• Mentality of the system: People involved in prison management suffer from a colonial hangover, which prescribes harsh treatment for prisoners. They still believe that prisoners must be treated harshly.

Various committees and their suggestions on prison reforms

Justice Mulla Committee (1983)
  • All India cadre for prison staff and bringing prison under the concurrent list;
  • Government should form a National Policy on Prisons.
  • Government to use alternatives to imprisonment such as community service etc.
Justice V. R. Krishna Iyer Committee on Women prisoners (1987)
  • Separate institutions with women employees alone for women offenders.
  • Necessary provisions to restore the dignity of women even if convicted.
Committee under the Chairmanship of Director General, Bureau of Police Research and Development (BPR&D) (2005)
  • It used the reports of Justice Mulla Committee Report and Justice Krishna Iyer Committee and made several additional and new recommendations.
  • It also drafted a National Policy on Prison Reforms and Correctional Administration, 2007.
Justice Amitava Roy Panel on Prison Reforms (2018)
  • Overcrowding:
  • Special fast-track courts should be set up to deal with petty crimes.
  • Lawyers – Prisoners Ratio: There should be at least one lawyer for every 30 prisoners.
  • Understaffing:
  • The Supreme Court should pass directions to start the recruitment process against vacancies.
  • There should be use of video-conferencing for trials;
  • Prisoners:
  • Every new prisoner should be allowed a free phone call a day to his family members to see him through his first week in jail;
  • Alternative punishments should be explored.

Various initiatives for the improvement of conditions in Indian prisons:

  • Modernisation of Prisons (MoP) Project: Government of India has decided to provide financial assistance to States and UTs, through MoP for using modern-day security equipment in Prisons for
  • E-Prisons Project: The E-Prisons project aims to introduce efficiency in prison management through digitization.
  • Model Prison Manual 2016: The manual provides detailed information about the legal services (including free services) available to prison inmates.
  • Fast Track Courts: Fast Track Courts (FTC) are the type of courts that provide swift justice and are established after consultation with respective High Courts.
  • e-Courts Project: The project will streamline the judicial processes and transform the Indian Judiciary by ICT enablement of Courts. This will reduce pendency in the judiciary and help the litigants.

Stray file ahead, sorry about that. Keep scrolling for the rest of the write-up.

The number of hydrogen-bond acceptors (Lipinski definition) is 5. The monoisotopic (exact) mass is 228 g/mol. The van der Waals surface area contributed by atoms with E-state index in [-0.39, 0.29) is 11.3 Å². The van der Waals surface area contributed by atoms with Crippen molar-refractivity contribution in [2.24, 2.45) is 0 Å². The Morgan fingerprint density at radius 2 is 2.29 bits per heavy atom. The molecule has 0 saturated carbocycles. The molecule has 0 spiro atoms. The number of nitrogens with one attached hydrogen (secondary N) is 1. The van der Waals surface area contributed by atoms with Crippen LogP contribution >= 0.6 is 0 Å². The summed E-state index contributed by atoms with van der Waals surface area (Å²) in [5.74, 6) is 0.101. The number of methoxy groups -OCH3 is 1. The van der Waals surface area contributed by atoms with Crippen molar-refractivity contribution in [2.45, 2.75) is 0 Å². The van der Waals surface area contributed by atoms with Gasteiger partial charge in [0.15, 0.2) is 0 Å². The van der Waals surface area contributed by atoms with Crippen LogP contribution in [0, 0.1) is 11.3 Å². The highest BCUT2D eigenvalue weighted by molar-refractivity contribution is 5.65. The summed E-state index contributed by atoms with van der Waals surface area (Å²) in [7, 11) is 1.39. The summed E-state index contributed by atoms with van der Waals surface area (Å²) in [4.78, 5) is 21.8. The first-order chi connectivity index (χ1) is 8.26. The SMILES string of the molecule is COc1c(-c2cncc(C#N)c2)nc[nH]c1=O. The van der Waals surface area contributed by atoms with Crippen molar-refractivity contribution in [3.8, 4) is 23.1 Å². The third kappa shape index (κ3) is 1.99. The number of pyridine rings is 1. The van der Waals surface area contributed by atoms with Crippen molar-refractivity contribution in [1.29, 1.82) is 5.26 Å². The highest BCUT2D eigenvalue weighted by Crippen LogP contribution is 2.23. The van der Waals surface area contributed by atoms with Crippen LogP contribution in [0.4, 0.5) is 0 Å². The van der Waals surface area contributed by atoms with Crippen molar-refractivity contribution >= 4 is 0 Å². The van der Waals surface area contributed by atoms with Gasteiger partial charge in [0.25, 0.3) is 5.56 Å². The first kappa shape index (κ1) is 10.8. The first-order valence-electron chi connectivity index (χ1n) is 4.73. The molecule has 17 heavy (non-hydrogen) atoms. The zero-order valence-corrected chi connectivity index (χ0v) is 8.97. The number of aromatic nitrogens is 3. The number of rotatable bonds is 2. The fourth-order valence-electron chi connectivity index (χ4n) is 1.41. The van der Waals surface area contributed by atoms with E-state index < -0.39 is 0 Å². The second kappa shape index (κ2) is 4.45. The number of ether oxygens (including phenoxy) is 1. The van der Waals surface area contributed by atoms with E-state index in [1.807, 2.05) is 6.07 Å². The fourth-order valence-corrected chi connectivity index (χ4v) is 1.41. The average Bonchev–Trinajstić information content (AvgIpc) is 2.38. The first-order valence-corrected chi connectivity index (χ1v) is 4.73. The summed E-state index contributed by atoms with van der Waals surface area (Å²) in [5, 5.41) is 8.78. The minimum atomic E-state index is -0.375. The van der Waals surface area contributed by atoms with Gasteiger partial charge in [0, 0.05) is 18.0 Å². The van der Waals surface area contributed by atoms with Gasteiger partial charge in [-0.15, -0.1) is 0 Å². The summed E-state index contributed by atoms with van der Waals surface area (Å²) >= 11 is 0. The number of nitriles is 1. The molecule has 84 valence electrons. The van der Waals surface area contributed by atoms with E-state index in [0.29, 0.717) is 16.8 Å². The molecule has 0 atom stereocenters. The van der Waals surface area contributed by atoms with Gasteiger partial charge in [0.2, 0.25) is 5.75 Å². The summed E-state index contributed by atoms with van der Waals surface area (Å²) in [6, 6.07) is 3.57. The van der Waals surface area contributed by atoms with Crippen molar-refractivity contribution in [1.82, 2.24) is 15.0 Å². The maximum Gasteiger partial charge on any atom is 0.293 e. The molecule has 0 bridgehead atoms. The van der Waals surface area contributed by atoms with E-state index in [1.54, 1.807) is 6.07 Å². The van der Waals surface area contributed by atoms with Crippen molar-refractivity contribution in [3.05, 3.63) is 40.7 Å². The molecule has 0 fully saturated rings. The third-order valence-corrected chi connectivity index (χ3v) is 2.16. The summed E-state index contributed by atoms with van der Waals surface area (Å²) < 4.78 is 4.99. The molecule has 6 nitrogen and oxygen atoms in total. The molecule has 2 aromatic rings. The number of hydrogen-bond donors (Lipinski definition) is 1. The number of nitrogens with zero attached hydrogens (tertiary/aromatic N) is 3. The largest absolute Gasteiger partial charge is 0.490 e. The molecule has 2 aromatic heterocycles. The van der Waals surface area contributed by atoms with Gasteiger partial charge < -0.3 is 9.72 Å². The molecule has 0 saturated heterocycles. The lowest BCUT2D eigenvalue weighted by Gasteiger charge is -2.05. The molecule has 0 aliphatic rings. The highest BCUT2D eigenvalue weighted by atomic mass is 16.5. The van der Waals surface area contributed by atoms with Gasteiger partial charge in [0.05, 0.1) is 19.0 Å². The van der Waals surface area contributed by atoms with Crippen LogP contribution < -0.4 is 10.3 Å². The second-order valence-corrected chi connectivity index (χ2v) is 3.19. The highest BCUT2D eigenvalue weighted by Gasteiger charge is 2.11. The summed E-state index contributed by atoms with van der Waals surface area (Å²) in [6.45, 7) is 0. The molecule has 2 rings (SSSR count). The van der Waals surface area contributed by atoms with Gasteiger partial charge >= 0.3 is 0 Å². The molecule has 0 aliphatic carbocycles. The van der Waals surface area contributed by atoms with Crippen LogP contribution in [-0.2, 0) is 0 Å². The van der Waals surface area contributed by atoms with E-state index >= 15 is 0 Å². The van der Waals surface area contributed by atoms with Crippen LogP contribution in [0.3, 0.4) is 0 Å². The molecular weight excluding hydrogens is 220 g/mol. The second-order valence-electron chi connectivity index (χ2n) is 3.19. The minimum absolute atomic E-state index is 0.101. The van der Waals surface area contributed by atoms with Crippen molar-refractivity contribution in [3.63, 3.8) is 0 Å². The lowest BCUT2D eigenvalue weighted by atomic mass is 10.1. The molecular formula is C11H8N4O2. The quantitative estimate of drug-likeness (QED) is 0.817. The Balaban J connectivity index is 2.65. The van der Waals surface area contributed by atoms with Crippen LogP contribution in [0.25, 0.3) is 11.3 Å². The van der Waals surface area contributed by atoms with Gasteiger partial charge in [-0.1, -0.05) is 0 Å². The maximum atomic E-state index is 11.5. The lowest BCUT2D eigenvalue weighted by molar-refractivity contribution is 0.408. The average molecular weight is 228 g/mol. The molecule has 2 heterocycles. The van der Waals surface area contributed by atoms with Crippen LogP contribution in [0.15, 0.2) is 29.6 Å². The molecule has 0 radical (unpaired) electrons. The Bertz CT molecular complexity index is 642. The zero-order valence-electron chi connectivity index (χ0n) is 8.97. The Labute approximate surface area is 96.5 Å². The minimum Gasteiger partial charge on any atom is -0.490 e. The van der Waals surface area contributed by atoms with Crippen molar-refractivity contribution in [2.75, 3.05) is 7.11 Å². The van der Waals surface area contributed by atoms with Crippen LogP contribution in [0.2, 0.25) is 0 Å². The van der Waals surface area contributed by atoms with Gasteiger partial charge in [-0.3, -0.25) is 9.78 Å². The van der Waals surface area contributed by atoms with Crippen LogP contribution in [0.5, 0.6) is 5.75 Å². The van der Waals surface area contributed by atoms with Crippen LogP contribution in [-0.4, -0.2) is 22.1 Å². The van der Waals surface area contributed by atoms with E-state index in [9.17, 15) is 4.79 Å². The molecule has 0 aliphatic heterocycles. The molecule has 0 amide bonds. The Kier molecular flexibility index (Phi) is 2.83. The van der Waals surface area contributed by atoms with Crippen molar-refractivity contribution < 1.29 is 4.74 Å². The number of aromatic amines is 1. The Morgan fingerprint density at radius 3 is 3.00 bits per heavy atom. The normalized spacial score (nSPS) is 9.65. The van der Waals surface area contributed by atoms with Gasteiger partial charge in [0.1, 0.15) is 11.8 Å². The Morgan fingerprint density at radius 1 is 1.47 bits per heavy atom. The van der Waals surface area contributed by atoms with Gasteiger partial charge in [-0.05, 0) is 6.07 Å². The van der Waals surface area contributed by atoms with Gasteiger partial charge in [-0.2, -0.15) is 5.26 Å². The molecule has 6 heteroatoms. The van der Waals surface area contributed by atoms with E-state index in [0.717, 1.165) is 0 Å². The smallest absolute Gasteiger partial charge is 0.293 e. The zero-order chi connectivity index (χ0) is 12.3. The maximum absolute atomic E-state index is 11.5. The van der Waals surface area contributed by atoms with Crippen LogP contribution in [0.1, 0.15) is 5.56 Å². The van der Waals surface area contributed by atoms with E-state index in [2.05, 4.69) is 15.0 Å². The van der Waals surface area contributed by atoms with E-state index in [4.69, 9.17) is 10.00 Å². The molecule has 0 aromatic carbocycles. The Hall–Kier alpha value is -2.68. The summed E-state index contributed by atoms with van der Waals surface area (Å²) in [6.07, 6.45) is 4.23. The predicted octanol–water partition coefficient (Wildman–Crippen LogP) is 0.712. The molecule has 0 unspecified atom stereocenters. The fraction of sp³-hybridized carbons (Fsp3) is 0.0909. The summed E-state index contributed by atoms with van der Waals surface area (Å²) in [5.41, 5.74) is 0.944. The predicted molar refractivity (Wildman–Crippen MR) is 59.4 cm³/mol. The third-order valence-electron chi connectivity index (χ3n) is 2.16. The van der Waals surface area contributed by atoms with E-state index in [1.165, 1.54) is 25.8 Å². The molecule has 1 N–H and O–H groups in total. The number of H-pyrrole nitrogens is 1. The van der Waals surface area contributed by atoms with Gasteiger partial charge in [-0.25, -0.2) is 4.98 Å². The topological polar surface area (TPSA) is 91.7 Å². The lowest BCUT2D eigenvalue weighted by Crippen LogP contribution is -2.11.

• Model Prisons Act, 2023: Drafted by the Bureau of Police Research and Development, as per directions of the home ministry. It seeks to modernize the 130-year-old Prisons Act, 1984 and protect the society from the criminal activities of hardened criminals and habitual offenders.

Way Forward:

  • Use of technology: Technological upgradations such as biometric identification facilities, prisoner information system, provision of CCTVs, video conferencing facilities along with critical infrastructure such as hospital, sanitation systems are needed.
  • Open Prisons: In 1980, the All-India Committee on Jail Reform suggested that open prisons be established in all of the states and UTs.
    • Open prisons have relatively less stringent rules as compared to controlled jails. They go by many names like minimum-security prison, open-air camps or prison without bars.
  • Reducing undertrials:
    • Timely and complete production of under trials before the court so that a trial is not prolonged.
    • Introducing the system of plea bargaining which refers to negotiation where the accused agrees to plead guilty in exchange for certain concessions by the prosecution.
    • Capacity building in lower judiciary to reduce the number of adjournments while hearing bail pleas.
  • Improving the system of Parole and Furlough: To enable prisoners to preserve their social connections and mitigate the effects of overcrowding in prisons.
    • Grant of parole and furlough must be balanced against public interest and can be refused to certain categories of prisoners.
  • A robust grievance redressal mechanism: should be put in place in all prisons to ensure the rights of prisoners are not violated and their concerns are heard impartially.
  • Skill development: Upgrading the educational facilities, vocational training, and skill development programs within prisons can not only enhance the daily lives of prisoners but also provide them with economic support upon release.
  • Adherence to key international rules and standards such as:

Sharing is caring!

Download your free content now!


We have received your details!

We'll share General Studies Study Material on your E-mail Id.

Download your free content now!

We have already received your details!

We'll share General Studies Study Material on your E-mail Id.

Incorrect details? Fill the form again here

General Studies PDF

Thank You, Your details have been submitted we will get back to you.

Leave a comment

Your email address will not be published. Required fields are marked *